A 5-day treatment with systemic glucocorticoids didn’t prove any less effective in COPD patients in the ED for acute exacerbations than 14-day treatment in terms of re-exacerbation within 6 months, according to study results published in JAMA online ahead of print.
During hospital stay, there was no increase in the requirement for mechanical ventilation with the short-term treatment regimen. Clinicians note the shorter course reduces glucocorticoid exposure.
“There was no difference between groups in time to death, the combined end point of exacerbation, death, or both and recovery of lung function. In the conventional group, mean cumulative prednisone dose was significantly higher, but treatment-associated adverse reactions, including hyperglycemia and hypertension, did not occur more frequently,” the authors wrote.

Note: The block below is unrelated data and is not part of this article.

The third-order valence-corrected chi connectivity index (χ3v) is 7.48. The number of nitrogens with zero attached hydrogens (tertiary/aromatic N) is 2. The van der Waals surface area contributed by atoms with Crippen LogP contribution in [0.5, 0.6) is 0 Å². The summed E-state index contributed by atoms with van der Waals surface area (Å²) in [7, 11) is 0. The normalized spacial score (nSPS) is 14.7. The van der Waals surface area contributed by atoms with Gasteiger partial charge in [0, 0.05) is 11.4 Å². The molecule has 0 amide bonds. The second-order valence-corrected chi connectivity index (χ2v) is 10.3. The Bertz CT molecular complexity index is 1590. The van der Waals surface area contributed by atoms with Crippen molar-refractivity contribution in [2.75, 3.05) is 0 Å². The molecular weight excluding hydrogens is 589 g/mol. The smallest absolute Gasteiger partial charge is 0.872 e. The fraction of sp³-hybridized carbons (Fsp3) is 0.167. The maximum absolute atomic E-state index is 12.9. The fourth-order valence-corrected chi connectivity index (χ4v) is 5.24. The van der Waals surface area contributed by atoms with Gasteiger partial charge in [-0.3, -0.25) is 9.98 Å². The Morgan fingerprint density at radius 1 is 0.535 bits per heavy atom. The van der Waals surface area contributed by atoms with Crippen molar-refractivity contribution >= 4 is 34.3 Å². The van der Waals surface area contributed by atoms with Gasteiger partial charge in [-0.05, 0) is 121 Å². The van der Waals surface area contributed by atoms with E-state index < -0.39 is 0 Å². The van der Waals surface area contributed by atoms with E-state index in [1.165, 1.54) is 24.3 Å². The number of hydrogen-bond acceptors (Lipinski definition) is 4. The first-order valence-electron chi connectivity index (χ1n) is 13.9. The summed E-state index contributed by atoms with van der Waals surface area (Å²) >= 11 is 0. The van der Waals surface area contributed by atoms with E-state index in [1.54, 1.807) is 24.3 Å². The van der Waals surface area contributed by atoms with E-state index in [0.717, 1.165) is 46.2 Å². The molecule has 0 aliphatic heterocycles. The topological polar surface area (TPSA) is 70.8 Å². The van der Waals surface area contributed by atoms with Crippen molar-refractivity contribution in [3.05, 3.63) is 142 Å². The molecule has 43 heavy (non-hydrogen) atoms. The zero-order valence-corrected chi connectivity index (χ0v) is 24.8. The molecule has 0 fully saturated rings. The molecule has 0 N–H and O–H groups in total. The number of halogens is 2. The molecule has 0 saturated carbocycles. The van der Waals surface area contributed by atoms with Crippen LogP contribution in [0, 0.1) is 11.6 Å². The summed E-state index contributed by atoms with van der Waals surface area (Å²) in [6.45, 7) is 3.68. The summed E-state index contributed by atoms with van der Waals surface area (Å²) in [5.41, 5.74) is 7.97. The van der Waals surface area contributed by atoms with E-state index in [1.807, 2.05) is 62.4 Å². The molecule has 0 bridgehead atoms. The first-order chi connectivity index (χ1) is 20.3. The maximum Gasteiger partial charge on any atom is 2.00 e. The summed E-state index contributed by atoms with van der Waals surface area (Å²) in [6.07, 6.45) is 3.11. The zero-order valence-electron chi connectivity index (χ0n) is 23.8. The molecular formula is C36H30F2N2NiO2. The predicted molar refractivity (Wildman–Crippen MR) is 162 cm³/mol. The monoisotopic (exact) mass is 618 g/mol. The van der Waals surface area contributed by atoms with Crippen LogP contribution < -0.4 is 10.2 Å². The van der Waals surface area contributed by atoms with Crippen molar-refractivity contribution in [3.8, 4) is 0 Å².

“There was no significant difference in recovery of lung function and disease-related symptoms, but the shorter course resulted in a significantly reduced glucocorticoid exposure. These findings support the use of a 5-day glucocorticoid treatment in acute exacerbations of COPD.”
For the study, investigators randomized participants presenting to the ED with acute COPD exacerbation. Patients randomly received treatment with 40mg of prednisone daily for either 5 or 14 days in a placebo-controlled fashion. Of the 314 patients, 289 (92%) were admitted to the hospital, 311 were included in the intention-to-treat analysis and 296 in the per-protocol analysis.
A total of 56 patients (35.9%) reached the primary end point of COPD exacerbation in the short-term treatment group compared with 57 patients (36.8%) in the conventional treatment group. Time to re-exacerbation did not differ between groups.